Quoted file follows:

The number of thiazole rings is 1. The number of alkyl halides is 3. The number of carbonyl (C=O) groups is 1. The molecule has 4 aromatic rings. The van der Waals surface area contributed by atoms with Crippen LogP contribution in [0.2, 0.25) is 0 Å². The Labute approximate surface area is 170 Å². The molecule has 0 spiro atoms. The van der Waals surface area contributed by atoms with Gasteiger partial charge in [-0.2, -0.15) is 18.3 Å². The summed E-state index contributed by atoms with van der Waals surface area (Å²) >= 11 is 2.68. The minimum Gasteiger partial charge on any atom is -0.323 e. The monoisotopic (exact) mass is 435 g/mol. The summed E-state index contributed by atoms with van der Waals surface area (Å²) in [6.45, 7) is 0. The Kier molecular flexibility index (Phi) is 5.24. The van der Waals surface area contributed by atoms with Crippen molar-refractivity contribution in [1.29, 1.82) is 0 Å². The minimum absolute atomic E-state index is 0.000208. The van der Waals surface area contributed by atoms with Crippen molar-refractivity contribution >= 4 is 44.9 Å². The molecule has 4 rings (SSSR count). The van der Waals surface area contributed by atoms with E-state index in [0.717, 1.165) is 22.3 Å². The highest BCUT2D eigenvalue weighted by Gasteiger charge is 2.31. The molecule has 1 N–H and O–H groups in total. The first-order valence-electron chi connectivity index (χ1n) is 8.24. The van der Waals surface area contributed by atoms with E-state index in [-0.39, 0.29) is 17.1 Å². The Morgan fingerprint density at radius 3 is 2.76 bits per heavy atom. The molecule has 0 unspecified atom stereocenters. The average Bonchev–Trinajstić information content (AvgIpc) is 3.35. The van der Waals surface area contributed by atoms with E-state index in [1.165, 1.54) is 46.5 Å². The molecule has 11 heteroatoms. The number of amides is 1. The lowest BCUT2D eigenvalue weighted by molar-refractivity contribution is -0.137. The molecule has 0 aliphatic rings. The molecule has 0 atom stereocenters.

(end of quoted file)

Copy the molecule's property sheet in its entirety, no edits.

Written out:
The number of thiazole rings is 1. The number of alkyl halides is 3. The number of carbonyl (C=O) groups is 1. The molecule has 4 aromatic rings. The van der Waals surface area contributed by atoms with Crippen LogP contribution in [0.2, 0.25) is 0 Å². The Labute approximate surface area is 170 Å². The molecule has 0 spiro atoms. The van der Waals surface area contributed by atoms with Gasteiger partial charge in [-0.2, -0.15) is 18.3 Å². The summed E-state index contributed by atoms with van der Waals surface area (Å²) >= 11 is 2.68. The minimum Gasteiger partial charge on any atom is -0.323 e. The monoisotopic (exact) mass is 435 g/mol. The summed E-state index contributed by atoms with van der Waals surface area (Å²) in [6.45, 7) is 0. The Kier molecular flexibility index (Phi) is 5.24. The van der Waals surface area contributed by atoms with Crippen molar-refractivity contribution in [1.29, 1.82) is 0 Å². The minimum absolute atomic E-state index is 0.000208. The van der Waals surface area contributed by atoms with Crippen molar-refractivity contribution >= 4 is 44.9 Å². The molecule has 4 rings (SSSR count). The van der Waals surface area contributed by atoms with E-state index in [0.717, 1.165) is 22.3 Å². The highest BCUT2D eigenvalue weighted by Gasteiger charge is 2.31. The molecule has 1 N–H and O–H groups in total. The first-order valence-electron chi connectivity index (χ1n) is 8.24. The van der Waals surface area contributed by atoms with E-state index in [-0.39, 0.29) is 17.1 Å². The Morgan fingerprint density at radius 3 is 2.76 bits per heavy atom. The molecule has 0 unspecified atom stereocenters. The average Bonchev–Trinajstić information content (AvgIpc) is 3.35. The van der Waals surface area contributed by atoms with E-state index in [1.165, 1.54) is 46.5 Å². The molecule has 11 heteroatoms. The number of amides is 1. The lowest BCUT2D eigenvalue weighted by molar-refractivity contribution is -0.137. The molecule has 0 aliphatic rings. The molecule has 0 atom stereocenters.